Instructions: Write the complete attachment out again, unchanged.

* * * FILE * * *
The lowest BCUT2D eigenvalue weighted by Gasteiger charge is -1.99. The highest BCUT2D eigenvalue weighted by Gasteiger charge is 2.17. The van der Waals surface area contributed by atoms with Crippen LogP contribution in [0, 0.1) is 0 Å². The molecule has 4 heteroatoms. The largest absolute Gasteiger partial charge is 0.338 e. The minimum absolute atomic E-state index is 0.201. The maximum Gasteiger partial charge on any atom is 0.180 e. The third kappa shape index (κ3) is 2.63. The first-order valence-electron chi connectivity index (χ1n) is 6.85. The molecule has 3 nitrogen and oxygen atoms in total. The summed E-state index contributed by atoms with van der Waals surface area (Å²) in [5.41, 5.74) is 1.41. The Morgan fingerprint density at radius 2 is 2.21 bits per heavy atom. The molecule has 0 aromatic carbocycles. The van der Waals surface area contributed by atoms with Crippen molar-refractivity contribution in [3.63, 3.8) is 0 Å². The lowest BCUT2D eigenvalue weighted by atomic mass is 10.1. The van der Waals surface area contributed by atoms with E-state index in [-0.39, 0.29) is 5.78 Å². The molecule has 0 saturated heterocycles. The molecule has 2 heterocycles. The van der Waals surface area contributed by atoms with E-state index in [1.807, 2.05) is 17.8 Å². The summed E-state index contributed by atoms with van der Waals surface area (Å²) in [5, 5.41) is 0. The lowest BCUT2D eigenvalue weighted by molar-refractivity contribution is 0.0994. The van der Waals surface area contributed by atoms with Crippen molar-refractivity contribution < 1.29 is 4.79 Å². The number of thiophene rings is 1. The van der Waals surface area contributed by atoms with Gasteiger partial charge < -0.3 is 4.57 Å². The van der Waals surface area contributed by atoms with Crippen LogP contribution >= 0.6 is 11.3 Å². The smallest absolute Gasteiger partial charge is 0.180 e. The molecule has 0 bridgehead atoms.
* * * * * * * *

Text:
The lowest BCUT2D eigenvalue weighted by Gasteiger charge is -1.99. The highest BCUT2D eigenvalue weighted by Gasteiger charge is 2.17. The van der Waals surface area contributed by atoms with Crippen LogP contribution in [0, 0.1) is 0 Å². The molecule has 4 heteroatoms. The largest absolute Gasteiger partial charge is 0.338 e. The minimum absolute atomic E-state index is 0.201. The maximum Gasteiger partial charge on any atom is 0.180 e. The third kappa shape index (κ3) is 2.63. The first-order valence-electron chi connectivity index (χ1n) is 6.85. The molecule has 3 nitrogen and oxygen atoms in total. The summed E-state index contributed by atoms with van der Waals surface area (Å²) in [5.41, 5.74) is 1.41. The Morgan fingerprint density at radius 2 is 2.21 bits per heavy atom. The molecule has 0 aromatic carbocycles. The van der Waals surface area contributed by atoms with Crippen molar-refractivity contribution in [3.63, 3.8) is 0 Å². The lowest BCUT2D eigenvalue weighted by atomic mass is 10.1. The van der Waals surface area contributed by atoms with E-state index in [-0.39, 0.29) is 5.78 Å². The molecule has 0 saturated heterocycles. The molecule has 2 heterocycles. The van der Waals surface area contributed by atoms with E-state index in [1.807, 2.05) is 17.8 Å². The summed E-state index contributed by atoms with van der Waals surface area (Å²) in [5, 5.41) is 0. The lowest BCUT2D eigenvalue weighted by molar-refractivity contribution is 0.0994. The van der Waals surface area contributed by atoms with Crippen molar-refractivity contribution < 1.29 is 4.79 Å². The number of thiophene rings is 1. The van der Waals surface area contributed by atoms with Gasteiger partial charge < -0.3 is 4.57 Å². The van der Waals surface area contributed by atoms with Crippen LogP contribution >= 0.6 is 11.3 Å². The smallest absolute Gasteiger partial charge is 0.180 e. The molecule has 0 bridgehead atoms.